The Varnish Developers Guide¶
This is the deliberately short and to the point list of things Varnish Developers should know.
If in doubt, think.
If still in doubt, ask.
Admit your mistakes, it’s faster that way.
Thou SHALL not paint bikesheds.
We will toss you out of the project rather than add another rule.
Our coding style guideline is FreeBSD’s style(9)
See autogen.des script for developer options to the toolchain.
We always -Werror, there are no harmless warnings, only source code that does not express intent well enough.
We prefer the source code, rather than the comments explain what is going on, that way tools like FlexeLint and Coverity also gets a chance.
Our reference platforms are Ubuntu and FreeBSD.
Asserts have negative cost, they save developer time next time around.
Our license is BSD 2-clause or looser, no GPL or LGPL.
It took 11 years for the first major security issue, and that was too soon.
Bugs, issues, feature requests & VIPs¶
Bugs, issues and feature requests start out as github issues.
Monday at 13:00-14:00 (EU time) we “bug-wash” on IRC to decide who and how issues are dealt with.
Issues we cannot do anything about are closed.
If feature-requests make sense, they get moved to a wiki/VIP page until somebody implements them.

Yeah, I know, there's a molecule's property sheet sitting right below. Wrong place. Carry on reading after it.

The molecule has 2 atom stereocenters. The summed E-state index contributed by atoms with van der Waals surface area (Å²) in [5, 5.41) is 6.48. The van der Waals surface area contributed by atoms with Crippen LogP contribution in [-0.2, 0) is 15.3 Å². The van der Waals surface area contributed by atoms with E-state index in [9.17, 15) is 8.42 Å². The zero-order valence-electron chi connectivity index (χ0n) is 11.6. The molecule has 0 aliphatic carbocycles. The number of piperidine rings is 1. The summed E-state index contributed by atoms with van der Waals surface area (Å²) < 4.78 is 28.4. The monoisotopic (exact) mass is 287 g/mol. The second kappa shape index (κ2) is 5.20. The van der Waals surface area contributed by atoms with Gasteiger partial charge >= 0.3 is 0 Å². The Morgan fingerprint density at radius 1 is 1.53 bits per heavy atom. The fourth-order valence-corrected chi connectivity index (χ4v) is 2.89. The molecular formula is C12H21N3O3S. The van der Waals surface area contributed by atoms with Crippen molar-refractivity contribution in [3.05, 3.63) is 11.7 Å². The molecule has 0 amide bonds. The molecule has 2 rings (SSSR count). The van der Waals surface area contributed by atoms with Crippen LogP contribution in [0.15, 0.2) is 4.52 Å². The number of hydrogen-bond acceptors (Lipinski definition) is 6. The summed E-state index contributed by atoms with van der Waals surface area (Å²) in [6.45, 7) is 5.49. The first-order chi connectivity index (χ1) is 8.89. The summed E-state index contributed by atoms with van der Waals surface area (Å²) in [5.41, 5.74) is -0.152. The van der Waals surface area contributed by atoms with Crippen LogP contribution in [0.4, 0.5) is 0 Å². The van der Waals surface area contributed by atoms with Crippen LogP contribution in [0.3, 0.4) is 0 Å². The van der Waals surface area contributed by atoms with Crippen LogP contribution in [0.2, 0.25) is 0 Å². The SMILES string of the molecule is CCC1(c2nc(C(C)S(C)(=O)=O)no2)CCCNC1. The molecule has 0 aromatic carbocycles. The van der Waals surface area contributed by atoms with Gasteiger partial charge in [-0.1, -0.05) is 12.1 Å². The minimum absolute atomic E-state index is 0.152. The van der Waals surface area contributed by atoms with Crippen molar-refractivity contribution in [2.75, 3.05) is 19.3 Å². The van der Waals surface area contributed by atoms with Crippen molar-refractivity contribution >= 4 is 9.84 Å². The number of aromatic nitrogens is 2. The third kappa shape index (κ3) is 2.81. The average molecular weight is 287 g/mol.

Varnishtest cases for bugs is the norm, not the exception.
These rules are imported from the X11 project:
It is as important to decide what a system is not as to decide what it is.
Do not serve all the world’s needs; rather, make the system extensible so that additional needs can be met in an upwardly compatible fashion.
The only thing worse than generalizing from one example is generalizing from no examples at all.
If a problem is not completely understood, it is probably best to provide no solution at all.
If you can get 90 percent of the desired effect for 10 percent of the work, use the simpler solution.
Isolate complexity as much as possible.
Provide mechanism, rather than policy.
Bundling VMODs with the Varnish distribution¶
Decisions about whether to add a new Varnish module (VMOD) to those bundled with Varnish are guided by these criteria.
The VMOD is known to be in widespread use and in high demand for common use cases.
Or, if the VMOD is relatively new, it provides compelling features that the developer group agrees will be a valuable enhancement for the project.
The VMOD does not create dependencies on additional external libraries. VMODs that are “glue” for a library come from third parties.
We don’t want to add new burdens of dependency and compatibility to the project.
We don’t want to force Varnish deployments to install more than admins explicitly choose to install.
The VMOD code follows project conventions (passes make distcheck, follows source code style, and so forth).
A pull request can demonstrate that this is the case (after any necessary fixups).
The developer group commits to maintaining the code for the long run (so there will have to be a consensus that we’re comfortable with it).